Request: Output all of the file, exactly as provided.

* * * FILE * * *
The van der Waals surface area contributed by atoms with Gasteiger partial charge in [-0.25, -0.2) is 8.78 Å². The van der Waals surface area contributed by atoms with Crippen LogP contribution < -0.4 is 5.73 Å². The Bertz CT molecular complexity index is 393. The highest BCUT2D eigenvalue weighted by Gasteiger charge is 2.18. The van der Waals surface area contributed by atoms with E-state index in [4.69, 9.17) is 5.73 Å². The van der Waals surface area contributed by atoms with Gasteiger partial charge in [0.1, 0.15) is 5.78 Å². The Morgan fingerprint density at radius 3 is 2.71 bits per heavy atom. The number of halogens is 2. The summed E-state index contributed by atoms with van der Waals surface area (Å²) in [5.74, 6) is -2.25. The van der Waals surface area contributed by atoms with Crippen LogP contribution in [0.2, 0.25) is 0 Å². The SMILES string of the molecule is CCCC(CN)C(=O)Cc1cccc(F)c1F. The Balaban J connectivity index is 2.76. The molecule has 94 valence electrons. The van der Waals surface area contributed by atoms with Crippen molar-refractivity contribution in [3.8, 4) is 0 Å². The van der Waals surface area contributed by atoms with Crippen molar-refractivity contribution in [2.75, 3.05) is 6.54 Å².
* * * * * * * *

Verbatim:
The van der Waals surface area contributed by atoms with Gasteiger partial charge in [-0.25, -0.2) is 8.78 Å². The van der Waals surface area contributed by atoms with Crippen LogP contribution < -0.4 is 5.73 Å². The Bertz CT molecular complexity index is 393. The highest BCUT2D eigenvalue weighted by Gasteiger charge is 2.18. The van der Waals surface area contributed by atoms with E-state index in [4.69, 9.17) is 5.73 Å². The van der Waals surface area contributed by atoms with Gasteiger partial charge in [0.1, 0.15) is 5.78 Å². The Morgan fingerprint density at radius 3 is 2.71 bits per heavy atom. The number of halogens is 2. The summed E-state index contributed by atoms with van der Waals surface area (Å²) in [5.74, 6) is -2.25. The van der Waals surface area contributed by atoms with Crippen LogP contribution in [0.2, 0.25) is 0 Å². The SMILES string of the molecule is CCCC(CN)C(=O)Cc1cccc(F)c1F. The Balaban J connectivity index is 2.76. The molecule has 94 valence electrons. The van der Waals surface area contributed by atoms with Crippen molar-refractivity contribution in [3.8, 4) is 0 Å². The van der Waals surface area contributed by atoms with Crippen molar-refractivity contribution in [2.75, 3.05) is 6.54 Å².